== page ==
• You see bags under your eyes. They see a warm caring face after a hard day at practice.
  • You see cankles. They see mom in her Reeboks ready to go for a bike ride on the fun downhill route.
  • You see the mom that has no life outside of the house. They see the mom who is always there for them.
  • You see no way to get it all done everyday. They see a hard worker who has time to stop and listen.
  • You see an older, saggier version of your former self. They see love and comfort.

If another kid on the playground told my boys that their mother looked like the wildebeest I described earlier when looking in the mirror, I sure hope it would anger them and that they would feel the need to throw down, or at the very least, yell something like, “Oh ya? Well, she sure knows how to make a good chocolate cake!”

We do not want our children to see us as the bearded goat lady, so why do we talk about ourselves this way?

 

Teaching Self Confidence Requires Having Self Confidence

We homeschool moms have our own little audience with 24-hour front row seats to view our display of confidence, or lack there of. Sure, most of the time it seems like our kids are never listening. Oh, but they are! Just pick up the phone, tiptoe into another room and whisper into the receiver the words “surprise day off,” and wait for it…

They are also listening and watching and learning from how we judge ourselves and our abilities. If our kids are constantly overhearing us refer to ourselves as old, tired, fat, stupid, not good enough, not smart enough,etc., what are they to conclude, but that it must be so? And they will learn to turn these judgements on themselves.

Already we have taken the position of authority in their education. We have their trust and respect cause we hold the answer keys. So we must be telling the truth all of the time, right? If I ask them to believe me when I say Ptolemy was wrong, the earth isn’t the center of the universe and neither are they, then I must conclude that they will believe other things I claim as well.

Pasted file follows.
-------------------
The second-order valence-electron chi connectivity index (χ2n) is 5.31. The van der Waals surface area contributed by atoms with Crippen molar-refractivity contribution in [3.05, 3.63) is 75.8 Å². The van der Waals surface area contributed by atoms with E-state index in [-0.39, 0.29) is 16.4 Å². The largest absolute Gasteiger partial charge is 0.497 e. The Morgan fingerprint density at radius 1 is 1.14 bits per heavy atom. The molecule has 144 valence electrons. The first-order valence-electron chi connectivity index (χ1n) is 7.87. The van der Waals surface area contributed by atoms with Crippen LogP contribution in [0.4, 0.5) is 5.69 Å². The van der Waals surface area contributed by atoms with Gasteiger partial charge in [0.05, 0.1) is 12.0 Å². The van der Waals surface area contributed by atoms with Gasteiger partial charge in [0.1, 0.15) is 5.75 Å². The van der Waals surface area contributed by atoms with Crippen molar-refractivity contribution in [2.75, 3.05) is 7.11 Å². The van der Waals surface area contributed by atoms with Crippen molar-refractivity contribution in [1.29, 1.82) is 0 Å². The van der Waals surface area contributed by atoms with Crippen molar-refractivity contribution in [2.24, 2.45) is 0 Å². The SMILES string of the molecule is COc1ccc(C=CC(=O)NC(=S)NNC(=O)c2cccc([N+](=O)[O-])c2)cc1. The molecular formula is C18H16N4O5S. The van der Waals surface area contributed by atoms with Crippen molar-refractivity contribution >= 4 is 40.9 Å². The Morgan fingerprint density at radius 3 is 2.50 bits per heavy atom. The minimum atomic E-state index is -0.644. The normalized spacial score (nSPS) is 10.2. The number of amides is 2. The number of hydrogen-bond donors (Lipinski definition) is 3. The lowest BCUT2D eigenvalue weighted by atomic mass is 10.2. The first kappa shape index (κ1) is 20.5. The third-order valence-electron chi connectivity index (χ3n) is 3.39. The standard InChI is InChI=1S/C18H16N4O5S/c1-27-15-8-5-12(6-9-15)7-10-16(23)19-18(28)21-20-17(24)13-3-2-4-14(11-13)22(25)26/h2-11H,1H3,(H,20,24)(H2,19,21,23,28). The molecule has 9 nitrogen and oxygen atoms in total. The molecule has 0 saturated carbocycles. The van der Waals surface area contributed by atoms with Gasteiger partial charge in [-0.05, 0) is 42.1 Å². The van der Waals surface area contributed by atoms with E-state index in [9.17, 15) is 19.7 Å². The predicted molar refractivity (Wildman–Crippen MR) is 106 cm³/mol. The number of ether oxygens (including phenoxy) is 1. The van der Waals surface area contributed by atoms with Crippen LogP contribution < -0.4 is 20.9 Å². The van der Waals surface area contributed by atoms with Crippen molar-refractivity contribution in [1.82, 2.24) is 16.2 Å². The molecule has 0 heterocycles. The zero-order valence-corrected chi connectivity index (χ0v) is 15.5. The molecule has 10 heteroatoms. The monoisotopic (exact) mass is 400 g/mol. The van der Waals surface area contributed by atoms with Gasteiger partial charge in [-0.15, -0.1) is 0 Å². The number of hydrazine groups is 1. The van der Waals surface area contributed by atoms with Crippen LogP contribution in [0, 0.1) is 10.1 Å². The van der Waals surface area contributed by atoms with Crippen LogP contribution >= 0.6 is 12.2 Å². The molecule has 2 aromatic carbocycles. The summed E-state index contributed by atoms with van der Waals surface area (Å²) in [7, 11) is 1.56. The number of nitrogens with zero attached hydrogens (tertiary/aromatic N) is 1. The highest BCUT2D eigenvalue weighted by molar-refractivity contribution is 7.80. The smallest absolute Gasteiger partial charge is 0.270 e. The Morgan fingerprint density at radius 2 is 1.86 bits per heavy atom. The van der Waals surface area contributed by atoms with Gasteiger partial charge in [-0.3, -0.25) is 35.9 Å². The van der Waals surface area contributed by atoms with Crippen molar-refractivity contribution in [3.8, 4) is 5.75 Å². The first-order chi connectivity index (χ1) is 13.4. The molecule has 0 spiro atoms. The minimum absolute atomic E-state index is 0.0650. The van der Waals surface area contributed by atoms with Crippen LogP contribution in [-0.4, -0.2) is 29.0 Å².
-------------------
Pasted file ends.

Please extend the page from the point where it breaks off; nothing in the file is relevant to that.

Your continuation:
I am guilty of whining that I am not smart enough to learn computer coding, when really I am just not interested. But by saying I am not smart enough, I am giving my child an easy excuse to give up and claim he too is not smart enough when things get a little difficult.

Be the mirror:

We must reflect confidence if we want to instill it in our children. My boys get tired of hearing me say silly things like, “Can’t never could.” But that does not make it any less true. If we do not believe that we can do something, then we probably cannot.

Laziness and fear are our enemy and, when combined, often lead us to point out our weaknesses as an excuse to not even try. I think most homeschool moms would agree that this is a formula for disaster when trying to raise kids with the confidence to go after their dreams. We have to go after our own dreams as homeschool moms, to raise adults with enough grit to keep trying despite their shortcomings. Therefore we have to be confident in our own ability to keep going when things get tough.

Chin hairs or no chin hairs, we must hold our heads high, ignore the marks of time and too many glazed donuts, and teach our children that we value ourselves beyond appearances.  And despite the fact we may never find the time to actually do yoga in our yoga pants, we totally can if we want to.